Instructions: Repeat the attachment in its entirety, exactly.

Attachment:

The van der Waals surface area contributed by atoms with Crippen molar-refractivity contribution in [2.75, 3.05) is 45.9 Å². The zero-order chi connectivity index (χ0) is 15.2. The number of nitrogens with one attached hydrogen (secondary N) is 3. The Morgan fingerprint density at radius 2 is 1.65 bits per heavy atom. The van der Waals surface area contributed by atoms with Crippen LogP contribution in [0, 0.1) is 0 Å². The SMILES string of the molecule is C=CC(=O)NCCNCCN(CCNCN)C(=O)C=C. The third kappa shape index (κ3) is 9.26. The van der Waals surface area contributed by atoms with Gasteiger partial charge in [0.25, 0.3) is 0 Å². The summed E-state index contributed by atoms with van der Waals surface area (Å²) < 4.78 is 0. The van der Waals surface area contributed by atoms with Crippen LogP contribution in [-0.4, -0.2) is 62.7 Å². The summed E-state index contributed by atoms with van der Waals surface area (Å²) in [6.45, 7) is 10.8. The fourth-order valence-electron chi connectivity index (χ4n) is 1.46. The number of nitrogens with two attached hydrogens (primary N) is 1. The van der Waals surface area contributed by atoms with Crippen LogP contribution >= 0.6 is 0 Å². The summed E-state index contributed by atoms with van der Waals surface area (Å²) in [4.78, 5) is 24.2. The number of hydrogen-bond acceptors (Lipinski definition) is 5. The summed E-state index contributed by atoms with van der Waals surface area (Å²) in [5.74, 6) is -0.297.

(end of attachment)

The van der Waals surface area contributed by atoms with Crippen molar-refractivity contribution in [2.75, 3.05) is 45.9 Å². The zero-order chi connectivity index (χ0) is 15.2. The number of nitrogens with one attached hydrogen (secondary N) is 3. The Morgan fingerprint density at radius 2 is 1.65 bits per heavy atom. The van der Waals surface area contributed by atoms with Crippen LogP contribution in [0, 0.1) is 0 Å². The SMILES string of the molecule is C=CC(=O)NCCNCCN(CCNCN)C(=O)C=C. The third kappa shape index (κ3) is 9.26. The van der Waals surface area contributed by atoms with Gasteiger partial charge in [0.25, 0.3) is 0 Å². The summed E-state index contributed by atoms with van der Waals surface area (Å²) < 4.78 is 0. The van der Waals surface area contributed by atoms with Crippen LogP contribution in [-0.4, -0.2) is 62.7 Å². The summed E-state index contributed by atoms with van der Waals surface area (Å²) in [6.45, 7) is 10.8. The fourth-order valence-electron chi connectivity index (χ4n) is 1.46. The number of nitrogens with two attached hydrogens (primary N) is 1. The van der Waals surface area contributed by atoms with Crippen LogP contribution >= 0.6 is 0 Å². The summed E-state index contributed by atoms with van der Waals surface area (Å²) in [4.78, 5) is 24.2. The number of hydrogen-bond acceptors (Lipinski definition) is 5. The summed E-state index contributed by atoms with van der Waals surface area (Å²) in [5.74, 6) is -0.297.